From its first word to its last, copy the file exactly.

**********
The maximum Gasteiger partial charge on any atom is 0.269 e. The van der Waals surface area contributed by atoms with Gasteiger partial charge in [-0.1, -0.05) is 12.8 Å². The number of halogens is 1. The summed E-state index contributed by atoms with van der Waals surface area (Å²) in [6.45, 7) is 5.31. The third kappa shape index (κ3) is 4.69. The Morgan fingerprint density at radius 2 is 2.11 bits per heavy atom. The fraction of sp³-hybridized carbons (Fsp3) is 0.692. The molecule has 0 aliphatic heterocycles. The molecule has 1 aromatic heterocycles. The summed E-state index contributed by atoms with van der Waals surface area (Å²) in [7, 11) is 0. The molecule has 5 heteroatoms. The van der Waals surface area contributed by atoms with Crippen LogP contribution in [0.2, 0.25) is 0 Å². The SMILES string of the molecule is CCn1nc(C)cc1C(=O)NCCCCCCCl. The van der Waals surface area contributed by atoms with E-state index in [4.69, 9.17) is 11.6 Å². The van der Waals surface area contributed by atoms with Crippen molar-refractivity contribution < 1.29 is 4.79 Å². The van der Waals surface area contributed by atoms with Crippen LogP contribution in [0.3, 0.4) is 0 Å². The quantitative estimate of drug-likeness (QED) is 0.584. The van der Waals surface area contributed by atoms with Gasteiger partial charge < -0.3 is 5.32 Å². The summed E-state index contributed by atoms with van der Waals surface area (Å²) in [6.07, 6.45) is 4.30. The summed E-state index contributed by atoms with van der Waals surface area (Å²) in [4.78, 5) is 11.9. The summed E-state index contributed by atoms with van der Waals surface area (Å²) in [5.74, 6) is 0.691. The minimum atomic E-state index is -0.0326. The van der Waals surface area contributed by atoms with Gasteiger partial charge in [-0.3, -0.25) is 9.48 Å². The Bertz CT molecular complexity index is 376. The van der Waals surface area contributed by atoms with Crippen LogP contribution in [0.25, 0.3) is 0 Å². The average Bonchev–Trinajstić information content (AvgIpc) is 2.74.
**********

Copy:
The maximum Gasteiger partial charge on any atom is 0.269 e. The van der Waals surface area contributed by atoms with Gasteiger partial charge in [-0.1, -0.05) is 12.8 Å². The number of halogens is 1. The summed E-state index contributed by atoms with van der Waals surface area (Å²) in [6.45, 7) is 5.31. The third kappa shape index (κ3) is 4.69. The Morgan fingerprint density at radius 2 is 2.11 bits per heavy atom. The fraction of sp³-hybridized carbons (Fsp3) is 0.692. The molecule has 0 aliphatic heterocycles. The molecule has 1 aromatic heterocycles. The summed E-state index contributed by atoms with van der Waals surface area (Å²) in [7, 11) is 0. The molecule has 5 heteroatoms. The van der Waals surface area contributed by atoms with Crippen LogP contribution in [0.2, 0.25) is 0 Å². The SMILES string of the molecule is CCn1nc(C)cc1C(=O)NCCCCCCCl. The van der Waals surface area contributed by atoms with E-state index in [4.69, 9.17) is 11.6 Å². The van der Waals surface area contributed by atoms with Crippen molar-refractivity contribution < 1.29 is 4.79 Å². The van der Waals surface area contributed by atoms with Crippen LogP contribution in [0.3, 0.4) is 0 Å². The quantitative estimate of drug-likeness (QED) is 0.584. The van der Waals surface area contributed by atoms with Gasteiger partial charge < -0.3 is 5.32 Å². The summed E-state index contributed by atoms with van der Waals surface area (Å²) in [6.07, 6.45) is 4.30. The summed E-state index contributed by atoms with van der Waals surface area (Å²) in [4.78, 5) is 11.9. The summed E-state index contributed by atoms with van der Waals surface area (Å²) in [5.74, 6) is 0.691. The minimum atomic E-state index is -0.0326. The van der Waals surface area contributed by atoms with Gasteiger partial charge in [-0.3, -0.25) is 9.48 Å². The Bertz CT molecular complexity index is 376. The van der Waals surface area contributed by atoms with Crippen LogP contribution in [0.25, 0.3) is 0 Å². The average Bonchev–Trinajstić information content (AvgIpc) is 2.74.